Why New Year’s Resolutions Don’t Work
Better Goal Setting Methods to Stay Healthier All Year Long
The countdown to 2016 just happened days ago and you can still see the ball dropping, the champagne flowing, and the squeals of excitement as the New Year was ushered in with horns and confetti. And like every year, the New Year comes paired with lofty resolutions where society tries to make us be a “New You” all in one day.
But did you know that resolutions are studied in depth to identify what resolutions stick, and which ones don’t? In the United States, the most common current resolutions include:
- Lose Weight
- Get Organized
- Put More into Savings
- Staying Healthy and Fit
- Quit Smoking
- Fall in Love
- Spend More Time with Family Members
- Learn Something New and Exciting
While these resolutions are full of promise, only 8 percent of Americans will actually achieve their resolution goal. Only one week after the New Year’s festivities, over 25 percent actually give up on their resolution. So much pressure on a large lifestyle change can make it easier to abandon than by setting smaller goals throughout the year.
So are resolutions actually worth making?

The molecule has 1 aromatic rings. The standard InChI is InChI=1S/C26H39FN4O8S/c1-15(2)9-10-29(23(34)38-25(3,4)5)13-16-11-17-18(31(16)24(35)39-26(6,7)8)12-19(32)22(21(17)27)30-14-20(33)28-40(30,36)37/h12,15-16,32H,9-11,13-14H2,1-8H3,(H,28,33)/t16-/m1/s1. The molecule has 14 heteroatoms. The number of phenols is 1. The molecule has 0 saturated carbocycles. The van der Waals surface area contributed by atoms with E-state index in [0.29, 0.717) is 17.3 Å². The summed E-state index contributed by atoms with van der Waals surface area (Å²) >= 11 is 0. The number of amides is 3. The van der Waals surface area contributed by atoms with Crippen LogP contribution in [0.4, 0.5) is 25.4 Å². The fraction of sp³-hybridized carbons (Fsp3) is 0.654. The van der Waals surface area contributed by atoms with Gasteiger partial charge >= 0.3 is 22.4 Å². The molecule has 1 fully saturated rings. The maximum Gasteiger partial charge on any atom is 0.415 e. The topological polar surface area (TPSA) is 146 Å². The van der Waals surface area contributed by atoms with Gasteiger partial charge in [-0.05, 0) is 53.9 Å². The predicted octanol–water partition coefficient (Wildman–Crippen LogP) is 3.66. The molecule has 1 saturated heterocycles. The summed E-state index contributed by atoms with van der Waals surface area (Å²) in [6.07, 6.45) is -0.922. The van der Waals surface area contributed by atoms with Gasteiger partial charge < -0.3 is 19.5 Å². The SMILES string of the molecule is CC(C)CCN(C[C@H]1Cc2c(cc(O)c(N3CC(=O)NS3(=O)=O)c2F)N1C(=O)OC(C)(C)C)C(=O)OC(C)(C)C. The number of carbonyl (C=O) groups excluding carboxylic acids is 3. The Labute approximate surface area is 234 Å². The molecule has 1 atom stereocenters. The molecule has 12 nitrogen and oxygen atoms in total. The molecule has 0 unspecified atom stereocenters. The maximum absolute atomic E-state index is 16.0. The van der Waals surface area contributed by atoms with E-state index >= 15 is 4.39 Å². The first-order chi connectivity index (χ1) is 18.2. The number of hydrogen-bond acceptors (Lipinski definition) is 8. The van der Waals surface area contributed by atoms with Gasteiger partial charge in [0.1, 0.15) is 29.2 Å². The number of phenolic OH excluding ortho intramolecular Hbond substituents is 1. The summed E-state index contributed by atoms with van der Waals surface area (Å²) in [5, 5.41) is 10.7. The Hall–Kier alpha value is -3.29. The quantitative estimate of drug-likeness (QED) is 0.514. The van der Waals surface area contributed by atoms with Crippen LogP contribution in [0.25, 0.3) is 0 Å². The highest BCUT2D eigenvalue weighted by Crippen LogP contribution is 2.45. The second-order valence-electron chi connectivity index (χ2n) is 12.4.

Research has indicated that for those who make diet changes and then overindulge during one meal will typically continue eating more during that day because they have already ‘messed the day up.’ Binge eating can occur with the goal of starting fresh and new during the next day. As a result, the diet does not typically last as long as an individual would like to see.
The same cycle can also be observed with missed workouts. Imposing strict limits through workout routine resolutions, such as going to the gym four times per week, can yield decreased motivation if workouts are missed. For example, if a workout is missed on Monday and Tuesday, it can become easier to ‘overindulge’ and continue the pattern since the week is already not on track.
So how can the cycle of unresolved resolutions be broken?
The first step is to create goals that can be maintained on a regular basis. A small step forward is much more progress than 3 large steps back. Being able to head outdoors for a walk if you missed the gym is better than not going to the gym for 3 days in a row. If you are finding it difficult to keep a resolution year after year, it may be time to further explore the core reasons why that resolution is not being kept. Taking the time to ask the “why” could lead to breakthrough you need to start making goal achieving a reality.
What are your goals for this week, month, or year? Tweet @themarcpro and let us know what your goal is, or what keeps you motivated to reach your goals.